Module 17: Models of Social Power Evolution

Faculty Contact: Noah Friedkin

Research Areas:

Abstract: This module is concerned with understanding models for the process through which a group reaches an opinion, and how that opinion influences future decisions made by the group.

When a task is assigned to a group, the outcome is determined through a series of interactions among group members. Through this process, the opinions of group members change based on the opinions displayed by their neighbors. This process of opinion dynamics may lead to consensus, disagreement, or periodic behavior. At the end of the discussion, the social power wielded by each member of the group is determined by their relative impact on the final outcome.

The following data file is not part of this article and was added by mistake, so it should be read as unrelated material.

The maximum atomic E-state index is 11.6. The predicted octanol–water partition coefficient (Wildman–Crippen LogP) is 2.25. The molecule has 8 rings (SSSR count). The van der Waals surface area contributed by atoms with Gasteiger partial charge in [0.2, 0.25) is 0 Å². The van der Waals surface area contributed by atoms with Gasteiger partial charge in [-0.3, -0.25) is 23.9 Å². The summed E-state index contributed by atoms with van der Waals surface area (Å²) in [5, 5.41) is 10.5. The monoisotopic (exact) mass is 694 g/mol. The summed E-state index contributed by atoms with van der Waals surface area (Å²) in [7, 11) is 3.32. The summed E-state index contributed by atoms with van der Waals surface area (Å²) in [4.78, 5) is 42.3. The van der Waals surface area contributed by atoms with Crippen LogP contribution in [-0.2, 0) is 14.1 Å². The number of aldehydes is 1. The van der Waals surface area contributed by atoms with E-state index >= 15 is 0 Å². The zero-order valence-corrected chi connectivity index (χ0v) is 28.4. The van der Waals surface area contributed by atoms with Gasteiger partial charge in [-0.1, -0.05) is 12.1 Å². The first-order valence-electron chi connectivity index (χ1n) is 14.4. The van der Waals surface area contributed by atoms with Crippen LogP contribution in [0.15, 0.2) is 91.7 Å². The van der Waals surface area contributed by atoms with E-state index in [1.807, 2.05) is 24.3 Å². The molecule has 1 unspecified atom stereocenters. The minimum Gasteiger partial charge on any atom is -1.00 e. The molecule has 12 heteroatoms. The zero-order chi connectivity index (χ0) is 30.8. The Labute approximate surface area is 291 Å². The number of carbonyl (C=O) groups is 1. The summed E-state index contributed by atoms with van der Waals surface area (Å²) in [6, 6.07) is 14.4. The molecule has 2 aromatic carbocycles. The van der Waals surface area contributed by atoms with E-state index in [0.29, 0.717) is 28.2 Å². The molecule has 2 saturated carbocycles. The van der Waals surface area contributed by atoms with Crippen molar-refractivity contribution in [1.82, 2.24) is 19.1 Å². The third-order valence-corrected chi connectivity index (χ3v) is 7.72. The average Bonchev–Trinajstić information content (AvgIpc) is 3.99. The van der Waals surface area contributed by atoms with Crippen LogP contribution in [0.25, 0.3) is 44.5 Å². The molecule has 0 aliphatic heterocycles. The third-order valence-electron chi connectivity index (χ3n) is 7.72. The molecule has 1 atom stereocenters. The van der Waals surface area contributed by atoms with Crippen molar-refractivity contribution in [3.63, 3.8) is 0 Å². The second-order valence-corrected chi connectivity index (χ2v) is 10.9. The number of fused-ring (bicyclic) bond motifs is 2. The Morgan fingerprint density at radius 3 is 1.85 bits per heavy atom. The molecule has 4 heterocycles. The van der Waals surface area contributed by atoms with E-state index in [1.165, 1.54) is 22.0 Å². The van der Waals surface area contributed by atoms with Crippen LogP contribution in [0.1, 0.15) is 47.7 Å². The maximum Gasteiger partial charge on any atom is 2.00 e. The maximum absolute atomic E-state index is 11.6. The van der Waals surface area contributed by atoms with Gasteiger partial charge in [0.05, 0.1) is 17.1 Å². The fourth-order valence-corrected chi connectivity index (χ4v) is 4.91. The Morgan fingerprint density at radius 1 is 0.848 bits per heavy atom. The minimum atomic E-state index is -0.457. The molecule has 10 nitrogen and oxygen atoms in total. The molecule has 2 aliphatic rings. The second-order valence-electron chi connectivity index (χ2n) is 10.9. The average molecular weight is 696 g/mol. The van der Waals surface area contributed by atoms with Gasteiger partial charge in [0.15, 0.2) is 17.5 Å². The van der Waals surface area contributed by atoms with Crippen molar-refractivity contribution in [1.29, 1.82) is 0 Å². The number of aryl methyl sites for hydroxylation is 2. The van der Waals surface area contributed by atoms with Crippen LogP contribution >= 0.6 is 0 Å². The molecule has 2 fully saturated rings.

The mechanism of reflected appraisal is used to explain how past decisions affect future ones. The idea is that one's self-appraisal (self-esteem, self-confidence, etc.) is a reflection of others' appraisals of them. That is, one's attachment to their own opinion is determined by the value placed on it by others.

In this module, we examine two models of social power evolution - the DeGroot-Friedkin model, and the Modified DeGroot-Friedkin (or importance-Friedkin) model. In each, the opinion dynamics process is governed by the classic DeGroot averaging algorithm. The models differ in the implementation of the reflected appraisal mechanism. In the DeGroot-Friedkin model, the social power is updated with the limiting value of a distributed estimation algorithm. In the modified model, the social power is updated with the social power estimate after a single time step.

The equilbria and their stability have been characterized for the DeGroot-Friedkin model, on a strongly connected network, in the case of star topology, doubly-stochastic interactions, and general row-stochastic non-star topology. Similar results have been obtained for the Modified DeGroot-Friedkin model in these cases.

Active Quarters:

  • Winter 2017: Devin Cornell
  • Winter 2016: Axel Haaker